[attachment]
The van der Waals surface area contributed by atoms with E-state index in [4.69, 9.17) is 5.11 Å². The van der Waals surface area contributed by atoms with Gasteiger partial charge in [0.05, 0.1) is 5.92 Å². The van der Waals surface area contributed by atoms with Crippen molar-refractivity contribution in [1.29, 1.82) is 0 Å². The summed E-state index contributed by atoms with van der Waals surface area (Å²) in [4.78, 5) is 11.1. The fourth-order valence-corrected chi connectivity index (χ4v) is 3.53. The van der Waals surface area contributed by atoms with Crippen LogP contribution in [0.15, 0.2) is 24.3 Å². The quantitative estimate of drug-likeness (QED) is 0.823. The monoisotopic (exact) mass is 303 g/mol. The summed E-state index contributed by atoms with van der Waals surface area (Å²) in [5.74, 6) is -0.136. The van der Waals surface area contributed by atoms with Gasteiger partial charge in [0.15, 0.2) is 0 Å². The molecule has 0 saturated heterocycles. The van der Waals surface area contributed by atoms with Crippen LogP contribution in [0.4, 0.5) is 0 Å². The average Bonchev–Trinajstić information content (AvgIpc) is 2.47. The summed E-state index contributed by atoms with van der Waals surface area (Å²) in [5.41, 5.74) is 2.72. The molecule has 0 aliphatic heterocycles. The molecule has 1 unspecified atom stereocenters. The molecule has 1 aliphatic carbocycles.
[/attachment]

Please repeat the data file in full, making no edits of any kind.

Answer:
The van der Waals surface area contributed by atoms with E-state index in [4.69, 9.17) is 5.11 Å². The van der Waals surface area contributed by atoms with Gasteiger partial charge in [0.05, 0.1) is 5.92 Å². The van der Waals surface area contributed by atoms with Crippen molar-refractivity contribution in [1.29, 1.82) is 0 Å². The summed E-state index contributed by atoms with van der Waals surface area (Å²) in [4.78, 5) is 11.1. The fourth-order valence-corrected chi connectivity index (χ4v) is 3.53. The van der Waals surface area contributed by atoms with Crippen LogP contribution in [0.15, 0.2) is 24.3 Å². The quantitative estimate of drug-likeness (QED) is 0.823. The monoisotopic (exact) mass is 303 g/mol. The summed E-state index contributed by atoms with van der Waals surface area (Å²) in [5.74, 6) is -0.136. The van der Waals surface area contributed by atoms with Gasteiger partial charge in [0.15, 0.2) is 0 Å². The molecule has 0 saturated heterocycles. The van der Waals surface area contributed by atoms with Crippen LogP contribution in [0.4, 0.5) is 0 Å². The average Bonchev–Trinajstić information content (AvgIpc) is 2.47. The summed E-state index contributed by atoms with van der Waals surface area (Å²) in [5.41, 5.74) is 2.72. The molecule has 0 aliphatic heterocycles. The molecule has 1 unspecified atom stereocenters. The molecule has 1 aliphatic carbocycles.